The Truth About Quaking Aspens


The Truth About Quaking Aspens

Did you know Aspens are not individual trees but part of one large organism with separate tree trunks stemming from one large underground system? Aspens are amazing and unique trees. Their underground systems can stretch for miles and only after a severe fire and under ideal climatic conditions, will aspen reproduce sexually as a flowering plant.

Aspen clones will have the same branching structure because they are genetically identical to one another. An easy way is to watch as aspen forests change their colors in the fall. Look at the color patchwork along a mountainside you can see the various clone families grouped by the same color shade.

The oldest known clone in existence is called “Pando” and is located in the Fishlake National Forest north of Bryce Canyon National Park in central Utah. It is thought to be a million years old with 47,000 trunks!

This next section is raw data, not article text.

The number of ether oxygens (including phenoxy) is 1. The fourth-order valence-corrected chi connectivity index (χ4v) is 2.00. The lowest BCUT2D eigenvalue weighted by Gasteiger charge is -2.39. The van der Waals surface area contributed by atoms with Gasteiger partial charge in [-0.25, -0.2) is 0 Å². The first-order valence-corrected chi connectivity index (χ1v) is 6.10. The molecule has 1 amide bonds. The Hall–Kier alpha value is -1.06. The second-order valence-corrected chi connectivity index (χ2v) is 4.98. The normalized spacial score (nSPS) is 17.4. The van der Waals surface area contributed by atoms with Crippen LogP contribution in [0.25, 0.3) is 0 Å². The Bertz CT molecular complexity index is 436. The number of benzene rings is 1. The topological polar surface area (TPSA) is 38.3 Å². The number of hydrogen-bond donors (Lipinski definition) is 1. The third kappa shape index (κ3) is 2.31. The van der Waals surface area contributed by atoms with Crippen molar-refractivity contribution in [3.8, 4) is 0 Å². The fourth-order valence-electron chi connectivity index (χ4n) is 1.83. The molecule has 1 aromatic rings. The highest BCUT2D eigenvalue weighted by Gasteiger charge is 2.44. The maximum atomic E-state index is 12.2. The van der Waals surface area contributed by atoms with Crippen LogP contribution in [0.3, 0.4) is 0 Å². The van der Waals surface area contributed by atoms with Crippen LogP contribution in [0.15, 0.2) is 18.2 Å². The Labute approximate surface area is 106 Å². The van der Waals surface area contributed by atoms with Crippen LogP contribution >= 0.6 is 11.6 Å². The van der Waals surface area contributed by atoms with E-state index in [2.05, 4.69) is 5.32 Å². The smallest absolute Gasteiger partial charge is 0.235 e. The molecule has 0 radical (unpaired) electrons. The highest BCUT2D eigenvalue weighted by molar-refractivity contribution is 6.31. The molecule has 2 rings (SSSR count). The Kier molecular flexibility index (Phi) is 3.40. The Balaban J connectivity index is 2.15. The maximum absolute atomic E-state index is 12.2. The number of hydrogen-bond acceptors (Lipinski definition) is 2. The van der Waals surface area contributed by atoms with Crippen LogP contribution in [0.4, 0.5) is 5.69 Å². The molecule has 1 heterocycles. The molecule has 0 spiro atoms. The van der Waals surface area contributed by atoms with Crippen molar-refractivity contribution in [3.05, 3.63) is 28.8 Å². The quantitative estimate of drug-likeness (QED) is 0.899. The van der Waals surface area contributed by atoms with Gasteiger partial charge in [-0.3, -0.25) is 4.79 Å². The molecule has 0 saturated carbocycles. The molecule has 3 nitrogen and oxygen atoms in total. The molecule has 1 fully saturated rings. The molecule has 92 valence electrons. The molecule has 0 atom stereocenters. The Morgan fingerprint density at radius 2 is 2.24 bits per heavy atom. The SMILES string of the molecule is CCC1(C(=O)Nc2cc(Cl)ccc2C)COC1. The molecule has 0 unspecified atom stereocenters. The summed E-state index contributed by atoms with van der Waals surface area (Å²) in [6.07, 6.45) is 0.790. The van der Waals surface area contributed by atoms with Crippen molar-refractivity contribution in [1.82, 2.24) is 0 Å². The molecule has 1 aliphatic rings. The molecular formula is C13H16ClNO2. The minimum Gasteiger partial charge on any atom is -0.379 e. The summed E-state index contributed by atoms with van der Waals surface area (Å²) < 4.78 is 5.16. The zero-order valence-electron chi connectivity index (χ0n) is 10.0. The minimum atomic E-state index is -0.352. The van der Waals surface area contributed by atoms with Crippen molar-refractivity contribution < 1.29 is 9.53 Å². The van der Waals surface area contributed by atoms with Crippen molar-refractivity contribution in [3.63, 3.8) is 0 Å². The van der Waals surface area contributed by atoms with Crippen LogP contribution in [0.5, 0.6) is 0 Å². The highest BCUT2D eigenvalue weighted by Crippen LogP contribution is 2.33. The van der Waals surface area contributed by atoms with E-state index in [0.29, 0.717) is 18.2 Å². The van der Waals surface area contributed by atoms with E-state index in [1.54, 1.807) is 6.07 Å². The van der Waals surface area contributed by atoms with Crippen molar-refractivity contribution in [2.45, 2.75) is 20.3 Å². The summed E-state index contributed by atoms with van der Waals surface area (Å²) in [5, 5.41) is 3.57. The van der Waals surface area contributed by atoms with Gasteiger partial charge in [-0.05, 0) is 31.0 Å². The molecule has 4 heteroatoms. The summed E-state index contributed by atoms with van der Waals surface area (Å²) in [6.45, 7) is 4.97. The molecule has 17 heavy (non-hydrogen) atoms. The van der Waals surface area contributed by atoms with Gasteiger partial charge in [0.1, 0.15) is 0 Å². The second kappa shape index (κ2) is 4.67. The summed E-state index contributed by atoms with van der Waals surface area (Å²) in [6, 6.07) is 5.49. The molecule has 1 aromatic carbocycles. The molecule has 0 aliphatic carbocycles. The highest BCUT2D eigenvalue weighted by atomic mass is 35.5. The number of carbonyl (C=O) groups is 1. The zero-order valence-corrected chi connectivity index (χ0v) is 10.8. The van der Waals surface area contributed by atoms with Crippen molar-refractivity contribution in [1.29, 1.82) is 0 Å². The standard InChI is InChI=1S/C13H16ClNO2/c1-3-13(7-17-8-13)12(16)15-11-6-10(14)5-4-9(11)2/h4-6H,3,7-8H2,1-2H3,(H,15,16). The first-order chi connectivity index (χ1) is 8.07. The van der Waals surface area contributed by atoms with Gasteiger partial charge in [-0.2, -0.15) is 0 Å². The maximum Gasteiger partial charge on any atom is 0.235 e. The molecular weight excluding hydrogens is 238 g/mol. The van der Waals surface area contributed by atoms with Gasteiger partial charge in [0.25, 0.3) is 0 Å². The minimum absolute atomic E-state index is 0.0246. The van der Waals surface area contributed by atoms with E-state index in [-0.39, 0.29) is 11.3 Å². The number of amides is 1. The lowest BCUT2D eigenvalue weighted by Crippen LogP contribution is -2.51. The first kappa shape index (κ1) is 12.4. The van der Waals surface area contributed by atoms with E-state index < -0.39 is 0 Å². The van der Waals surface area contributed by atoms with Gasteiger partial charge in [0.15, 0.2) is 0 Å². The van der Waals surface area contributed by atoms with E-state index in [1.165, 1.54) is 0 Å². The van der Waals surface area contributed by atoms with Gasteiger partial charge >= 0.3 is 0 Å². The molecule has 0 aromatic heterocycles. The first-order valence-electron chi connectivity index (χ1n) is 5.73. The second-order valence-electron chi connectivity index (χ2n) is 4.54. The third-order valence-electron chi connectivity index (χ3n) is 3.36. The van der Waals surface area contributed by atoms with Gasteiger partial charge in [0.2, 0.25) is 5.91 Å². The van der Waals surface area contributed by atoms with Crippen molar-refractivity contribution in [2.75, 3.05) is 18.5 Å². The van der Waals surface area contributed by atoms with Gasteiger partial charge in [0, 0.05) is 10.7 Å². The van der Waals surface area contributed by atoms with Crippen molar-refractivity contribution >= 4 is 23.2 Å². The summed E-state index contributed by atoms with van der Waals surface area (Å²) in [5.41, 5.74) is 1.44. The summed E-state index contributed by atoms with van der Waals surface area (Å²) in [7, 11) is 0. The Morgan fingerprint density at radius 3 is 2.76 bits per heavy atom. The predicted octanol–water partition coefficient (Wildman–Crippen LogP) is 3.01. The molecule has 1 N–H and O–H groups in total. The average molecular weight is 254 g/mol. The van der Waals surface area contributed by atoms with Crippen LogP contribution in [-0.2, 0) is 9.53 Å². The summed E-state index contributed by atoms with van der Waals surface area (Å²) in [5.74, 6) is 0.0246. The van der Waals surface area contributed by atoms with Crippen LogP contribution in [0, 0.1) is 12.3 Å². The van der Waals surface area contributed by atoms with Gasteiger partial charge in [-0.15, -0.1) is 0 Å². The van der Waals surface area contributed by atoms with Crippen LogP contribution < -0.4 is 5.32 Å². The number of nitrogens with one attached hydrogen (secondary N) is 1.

The National Forest Foundation with help from the Salt River Project provided fencing around 12 acres of key aspen stands on Arizona’s Kaibab National Forest this was to keep elk and deer from eating the bark. The NFF in Utah brought together various stakeholders to form the Utah Forest Restoration Working Group. The collaborative created the “Guidelines for Aspen Restoration on the National Forests in Utah,” now used to standardize and implement restoration strategies for aspen across the state.

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